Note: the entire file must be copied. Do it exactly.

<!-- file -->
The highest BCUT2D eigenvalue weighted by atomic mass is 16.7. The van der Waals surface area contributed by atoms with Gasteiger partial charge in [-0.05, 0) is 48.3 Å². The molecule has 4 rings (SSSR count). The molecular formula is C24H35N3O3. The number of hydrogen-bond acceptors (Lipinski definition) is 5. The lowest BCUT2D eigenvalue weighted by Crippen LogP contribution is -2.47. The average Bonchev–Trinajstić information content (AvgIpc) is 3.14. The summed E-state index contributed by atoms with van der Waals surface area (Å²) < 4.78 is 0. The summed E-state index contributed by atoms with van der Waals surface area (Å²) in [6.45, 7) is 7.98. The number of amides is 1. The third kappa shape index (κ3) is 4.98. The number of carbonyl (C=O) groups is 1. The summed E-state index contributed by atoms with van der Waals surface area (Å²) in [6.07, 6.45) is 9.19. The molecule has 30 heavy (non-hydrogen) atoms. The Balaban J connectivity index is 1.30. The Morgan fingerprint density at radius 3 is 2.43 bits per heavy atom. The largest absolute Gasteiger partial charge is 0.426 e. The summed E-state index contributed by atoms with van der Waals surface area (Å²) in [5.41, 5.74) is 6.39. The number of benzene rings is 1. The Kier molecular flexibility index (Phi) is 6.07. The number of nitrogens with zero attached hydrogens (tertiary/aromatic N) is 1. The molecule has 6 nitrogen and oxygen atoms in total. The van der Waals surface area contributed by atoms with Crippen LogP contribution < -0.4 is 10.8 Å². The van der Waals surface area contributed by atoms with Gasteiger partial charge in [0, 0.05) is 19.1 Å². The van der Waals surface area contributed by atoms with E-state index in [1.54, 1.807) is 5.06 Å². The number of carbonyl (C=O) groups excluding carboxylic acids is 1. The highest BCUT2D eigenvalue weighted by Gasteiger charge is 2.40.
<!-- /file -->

The highest BCUT2D eigenvalue weighted by atomic mass is 16.7. The van der Waals surface area contributed by atoms with Gasteiger partial charge in [-0.05, 0) is 48.3 Å². The molecule has 4 rings (SSSR count). The molecular formula is C24H35N3O3. The number of hydrogen-bond acceptors (Lipinski definition) is 5. The lowest BCUT2D eigenvalue weighted by Crippen LogP contribution is -2.47. The average Bonchev–Trinajstić information content (AvgIpc) is 3.14. The summed E-state index contributed by atoms with van der Waals surface area (Å²) < 4.78 is 0. The summed E-state index contributed by atoms with van der Waals surface area (Å²) in [6.45, 7) is 7.98. The number of amides is 1. The third kappa shape index (κ3) is 4.98. The number of carbonyl (C=O) groups is 1. The summed E-state index contributed by atoms with van der Waals surface area (Å²) in [6.07, 6.45) is 9.19. The molecule has 30 heavy (non-hydrogen) atoms. The Balaban J connectivity index is 1.30. The Morgan fingerprint density at radius 3 is 2.43 bits per heavy atom. The largest absolute Gasteiger partial charge is 0.426 e. The summed E-state index contributed by atoms with van der Waals surface area (Å²) in [5.41, 5.74) is 6.39. The number of benzene rings is 1. The Kier molecular flexibility index (Phi) is 6.07. The number of nitrogens with zero attached hydrogens (tertiary/aromatic N) is 1. The molecule has 6 nitrogen and oxygen atoms in total. The van der Waals surface area contributed by atoms with Crippen LogP contribution < -0.4 is 10.8 Å². The van der Waals surface area contributed by atoms with Gasteiger partial charge in [0, 0.05) is 19.1 Å². The van der Waals surface area contributed by atoms with E-state index in [1.54, 1.807) is 5.06 Å². The number of carbonyl (C=O) groups excluding carboxylic acids is 1. The highest BCUT2D eigenvalue weighted by Gasteiger charge is 2.40.